Glendower: I can call spirits from the vasty deep.
    Hotspur: Why, so can I, or so can any man;
    But will they come when you do call for them? Shakespeare’s Henry IV, Part 1, Act III:

    go with the flow the river knows . . .

    Frank

    I do not know, therefore everything is in pencil.

    Comment


    • #3
      Originally posted by shunyadragon View Post
      Flood plain planning and relocation of residential homes and commercial business out of the flood plain is the only real answer. t is costly to build structures with the first floor over 40 feet off the ground. These floods were well within the 100 year flood frequency flood plain.
      Would this account for a large stretch of this particular part of West Virginia or just a limited set of areas? How many square miles do you have in mind?

      This reminds me of the (limited) calls not to rebuild New Orleans in the same location. There was plenty of logic behind it but the idea was going to be a political non-starter.
      "I am not angered that the Moral Majority boys campaign against abortion. I am angry when the same men who say, "Save OUR children" bellow "Build more and bigger bombers." That's right! Blast the children in other nations into eternity, or limbless misery as they lay crippled from "OUR" bombers! This does not jell." - Leonard Ravenhill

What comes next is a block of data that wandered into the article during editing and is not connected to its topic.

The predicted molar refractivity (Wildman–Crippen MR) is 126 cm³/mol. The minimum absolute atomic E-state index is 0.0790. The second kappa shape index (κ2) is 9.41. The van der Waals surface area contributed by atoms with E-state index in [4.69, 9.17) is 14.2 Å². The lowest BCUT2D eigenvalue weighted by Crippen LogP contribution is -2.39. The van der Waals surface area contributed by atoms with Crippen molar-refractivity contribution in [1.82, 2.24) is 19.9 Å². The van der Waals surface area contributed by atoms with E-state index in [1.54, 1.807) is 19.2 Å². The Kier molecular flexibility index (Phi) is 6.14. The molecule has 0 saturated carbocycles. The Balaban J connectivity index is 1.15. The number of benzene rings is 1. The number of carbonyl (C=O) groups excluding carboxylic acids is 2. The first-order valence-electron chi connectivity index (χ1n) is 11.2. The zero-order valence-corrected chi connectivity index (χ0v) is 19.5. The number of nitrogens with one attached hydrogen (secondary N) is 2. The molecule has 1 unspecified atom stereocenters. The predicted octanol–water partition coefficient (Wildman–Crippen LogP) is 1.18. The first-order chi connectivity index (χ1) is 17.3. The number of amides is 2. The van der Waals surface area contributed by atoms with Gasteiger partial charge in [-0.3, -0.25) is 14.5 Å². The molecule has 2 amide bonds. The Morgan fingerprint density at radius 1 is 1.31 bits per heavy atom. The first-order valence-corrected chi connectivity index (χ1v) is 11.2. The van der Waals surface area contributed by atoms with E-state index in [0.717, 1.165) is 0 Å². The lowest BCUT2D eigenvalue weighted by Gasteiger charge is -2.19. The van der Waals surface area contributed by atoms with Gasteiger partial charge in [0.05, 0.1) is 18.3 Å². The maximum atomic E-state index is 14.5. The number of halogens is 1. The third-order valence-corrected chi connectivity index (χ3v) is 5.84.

Comment


      • #4
        Originally posted by KingsGambit View Post
        Would this account for a large stretch of this particular part of West Virginia or just a limited set of areas? How many square miles do you have in mind?
        This specific region roughly extends from just North of the Pennsylvania border with Maryland and West Virginia to the Southern border of Virginia. The western boundary is the Allegheny Front, and the Eastern Border is roughly the Shenandoah River Valley. The major topographic feature that causes this is the continuous sharp Allegheny Front that forces most of the rain to fall East of this feature. To the South the Blue Ridge mountains are more broken and less continuous, and a similar broken feature occurs in Pennsylvania. The weather patterns do not impact the South nor the North as much as this middle region. The weather/climate feature is the prevailing course of hurricanes, tropical storms and large wet low pressure systems that come from the south. either parallel the Allegheny Front or directly cross it. This does not conclude that similar occurrences do not occur North or South of this region, it is just they are less common, particularly in the Blue Ridge South. This region sort of represents the 'Perfect Storm' for the circumstances of this type of sudden catastrophic flood.

        This reminds me of the (limited) calls not to rebuild New Orleans in the same location. There was plenty of logic behind it but the idea was going to be a political non-starter.